What is Food Chain?


The food chain is a cycle where energy is transferred from one entity to another. The higher the food chain, the greater the energy and food resources are. This process continues through different stages, including Photosynthesis, Secondary consumers, Herbivores, and Trophic levels. Each step of the food chain has its purpose.


Photosynthesis is an essential process in plants and algae that produces chemical energy in the form of carbohydrates. Photosynthesis takes place in two ways: in the cellular respiration of plants, allowing them to absorb light and use it to generate energy. In the other direction, the process occurs in cyanobacteria and oceanic algae, which produce enormous amounts of food for the world’s food chain.

Photosynthesis is essential to the food chain since most organic matter on Earth results from organisms converting solar energy into energy-containing macromolecules. The process is also essential to the carbon cycle since cells utilize the energy in sunlight to create food. However, in many food chains, organisms undergoing photosynthesis are at the lowest level.

Secondary consumers

Secondary consumers play a vital role in the food chain. They are responsible for maintaining the balance of trophic levels by ensuring that higher-trophic level organisms can survive and thrive. Without secondary consumers, higher-trophic organisms would go hungry or even become extinct. However, when secondary consumers become overpopulated, they can deplete the energy reserves of higher trophic levels.

There are two main types of secondary consumers in the food chain. The first is carnivorous, which feeds on other animals. The second is omnivorous, which feeds on both plants and meat. Some examples of omnivores are snakes, seals, and skunks. Another category of secondary consumers is scavengers, which eat the remains of other animals.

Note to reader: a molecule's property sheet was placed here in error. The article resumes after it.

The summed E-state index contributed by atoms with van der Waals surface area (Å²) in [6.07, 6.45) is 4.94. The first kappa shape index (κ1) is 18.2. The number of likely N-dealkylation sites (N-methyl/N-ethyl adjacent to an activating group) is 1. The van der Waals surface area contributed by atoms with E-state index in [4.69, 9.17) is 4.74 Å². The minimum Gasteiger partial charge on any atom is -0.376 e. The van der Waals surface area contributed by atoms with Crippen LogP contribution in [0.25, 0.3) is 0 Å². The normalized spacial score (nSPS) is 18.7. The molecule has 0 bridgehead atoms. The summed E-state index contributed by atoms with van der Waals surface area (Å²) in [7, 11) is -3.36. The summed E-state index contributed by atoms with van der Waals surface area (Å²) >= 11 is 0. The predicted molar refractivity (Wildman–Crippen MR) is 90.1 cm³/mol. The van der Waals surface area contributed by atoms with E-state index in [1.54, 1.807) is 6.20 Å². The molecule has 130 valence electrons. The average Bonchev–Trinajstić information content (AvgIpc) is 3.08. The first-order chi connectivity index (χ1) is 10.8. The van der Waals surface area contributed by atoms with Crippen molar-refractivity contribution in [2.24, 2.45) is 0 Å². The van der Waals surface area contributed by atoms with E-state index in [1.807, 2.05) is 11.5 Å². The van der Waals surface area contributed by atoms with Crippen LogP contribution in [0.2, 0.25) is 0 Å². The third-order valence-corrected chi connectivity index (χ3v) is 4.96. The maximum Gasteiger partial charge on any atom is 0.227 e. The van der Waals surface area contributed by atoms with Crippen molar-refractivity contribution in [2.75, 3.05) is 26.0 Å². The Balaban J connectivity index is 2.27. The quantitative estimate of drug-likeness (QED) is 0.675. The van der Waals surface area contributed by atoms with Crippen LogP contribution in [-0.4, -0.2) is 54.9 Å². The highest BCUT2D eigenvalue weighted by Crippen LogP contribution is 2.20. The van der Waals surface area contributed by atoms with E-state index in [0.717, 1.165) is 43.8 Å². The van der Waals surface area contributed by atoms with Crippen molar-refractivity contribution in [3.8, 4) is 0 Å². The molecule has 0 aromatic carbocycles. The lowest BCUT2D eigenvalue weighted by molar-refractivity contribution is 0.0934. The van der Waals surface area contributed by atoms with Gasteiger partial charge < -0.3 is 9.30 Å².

The food chain consists of herbivores, which eat plants. Large herbivores, such as cows, elk, and buffalo, eat grass, tree bark, aquatic vegetation, and shrubby growth. Smaller herbivores feed on seeds and nuts. These organisms are affected by changes in plant availability.

Herbivores have specialized digestive systems and a unique tooth design. Their flat molars are adapted to rip and grind up plant material.

Trophic levels

In the food chain, energy passes from lower to higher trophic levels. About 10% of the energy used by one organism is converted to biomass, while the rest is lost through movement, respiration, and other biological functions. A pyramid often represents the biomass of each trophic level.

In terrestrial ecosystems, herbivores occupy trophic level two, feeding on green algae and plants. These animals are also further subdivided into grazers and browsers. In aquatic ecosystems, the primary consumers are zooplankton. They are microscopic organisms that feed on plants and algae.

Impacts of man on the web on food chains

The effects of man on the web on the food chain are far more significant than we thought. Humans are the dominant consumers, from agriculture to water pollution, causing habitat destruction and killing plants and animals. We also disrupt food chains through energy production, overfishing, and population growth.

If the producers disappeared, the entire web would collapse. But, then, we would have the opposite scenario: the primary consumers would be unable to feed themselves, and their populations would also drop. Similarly, if the secondary consumers were not able to feed their families, the entire food chain would come to an end.

Types of food chains

There are several different types of food chains. Decomposers, for instance, feed on dead organic matter. This material is then broken down by detritivores, which other animals, in turn, eat. The detritus food chain is essential for energy flow in aquatic ecosystems.

A food chain can also be classified by trophic level. Producers are at the top level, while secondary consumers and decomposers are at the lowest. For example, in the arctic, lichens are the leading food producers that caribou consume. The caribou, in turn, are prey for wolves and humans.

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